Get the latest updates as we post them — right on your browser

. Last Updated: 07/27/2016

Cabinet Calls Off Budget Talks Amid Debate

The Finance Ministry said Monday at least 31.9 billion rubles ($1.8 billion) in emissionary Central Bank loans would be necessary to finance Russia's 1999 budget deficit.

The announcement came as the Cabinet canceled the scheduled discussion of next year's draft budget amid signs of growing uncertainty over the basic guidelines of the plan. Finance Ministry officials suggested an even bigger amount of emissionary financing might be needed now that the government has approved a plan to reduce value-added tax to 14 percent from the current 20 percent.

Finance Minister MIkhail Zadornov said Monday, however, that he had persuaded Prime Minister Yevgeny Primakov to consider a smaller cut, to 15 percent, since the government endorsed the plan Friday.

First Deputy Prime Minister Yury Maslyukov said the Finance Ministry's draft budget will be considered Dec. 10, after all the tax changes are factored in.

Zadornov has been the main critic of the proposed tax reductions, but on Monday one of Primakov's deputies, Vladimir Gustov, also criticized them, saying they reduced tax revenues by 15 percent and made it hard to raise the minuscule salaries of Russian servicemen.

The Finance Ministry on Monday published outdated basic parameters of the draft budget, which did not include the tax changes. According to the ministry, the 1999 federal budget would have revenues of 482.9 billion rubles ($27 billion), expenditure of 587.4 billion rubles, and a deficit of 104.5 billion rubles, or 2.75 percent of gross domestic product.

Annual inflation was projected at approximately 30 percent, and the average exchange rate for 1999 was estimated at 21.5 rubles to the dollar.

The revenue figure and the deficit may have to change because of the tax reductions.

According to the ministry's spreadsheet, 55 billion rubles for deficit coverage would come from foreign loans, domestic investors would have to come up with 17.6 billion rubles, and the Central Bank would lend the remaining 31.8 billion rubles.

None of the three main sources of deficit coverage seemed certain Monday.

Primakov's press service said he was scheduled to meet the International Monetary Fund's managing director, Michel Camdessus, on Tuesday to discuss the possibility of more IMF loans. Zadornov said Russia would need at least another $10.3 billion from the fund, as well as a recommendation to other foreign lenders to trust Russia. But Camdessus is expected to respond by questioning the reasons behind the planned tax reductions.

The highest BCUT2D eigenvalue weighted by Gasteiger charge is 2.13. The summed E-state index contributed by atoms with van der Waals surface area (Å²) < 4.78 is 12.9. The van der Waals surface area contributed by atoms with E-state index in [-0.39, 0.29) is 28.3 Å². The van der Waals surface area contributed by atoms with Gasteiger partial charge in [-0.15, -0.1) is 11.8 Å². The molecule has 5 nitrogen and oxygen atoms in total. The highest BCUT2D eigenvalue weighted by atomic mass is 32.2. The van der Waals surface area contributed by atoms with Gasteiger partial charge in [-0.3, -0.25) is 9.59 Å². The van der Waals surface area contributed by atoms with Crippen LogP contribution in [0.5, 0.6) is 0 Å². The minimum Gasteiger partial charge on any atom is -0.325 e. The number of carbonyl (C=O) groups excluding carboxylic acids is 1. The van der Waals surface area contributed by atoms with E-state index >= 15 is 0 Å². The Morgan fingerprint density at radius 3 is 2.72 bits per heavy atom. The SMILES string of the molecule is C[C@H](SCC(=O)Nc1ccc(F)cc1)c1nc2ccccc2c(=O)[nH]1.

Credits from the Central Bank are also far from being decided. One problem is that it is illegal for the bank to lend to the government directly, and lifting the ban would need the approval of both houses of parliament, as well as the president.

The Finance Ministry is proposing a shortcut in the form of a bond issue that the Central Bank would buy. According to Anton Siluanov, head of the ministry's macroeconomic policy department, such bonds would offer the bank 2 percent annual interest with repayments starting in 2013.

Even now, however, the Central Bank is resisting a government bond offering that carries slightly better terms.

"The government is considering selling bonds with 5 percent interest with repayment due in 2013 to cover the deficit in the fourth quarter of this year," Siluanov said in a telephone interview. "This plan has been discussed with the Central Bank. The bank objects."

Peter Westin of the Russian European Center for Economic Policy said the plan was fraught with high levels of inflation. "It's a question of how much they would print," the economist said. "The Central Bank has been really conservative on the issue. But if it is forced to print 30 billion that would be a 16 percent increase in base money and that could result in an inflationary hike of over 25 percent within four months."

The third source of deficit financing - domestic investment - is comprised mostly of privatization returns, projected at 15 billion rubles. Two of the biggest sell-offs likely to take place next year include tenders for 25 percent of the national telecommunications holding Svyazinvest and 70 percent of the oil holding Rosneft. Both auctions were scheduled for this year but then put off for lack of bids.

Apart from the sell-offs, the finance ministry also intends to offer domestic investors a total of 17.9 billion rubles worth of new securities in the second half of 1999, Siluanov said. He said the planned issue was small enough to stand a chance of being sold.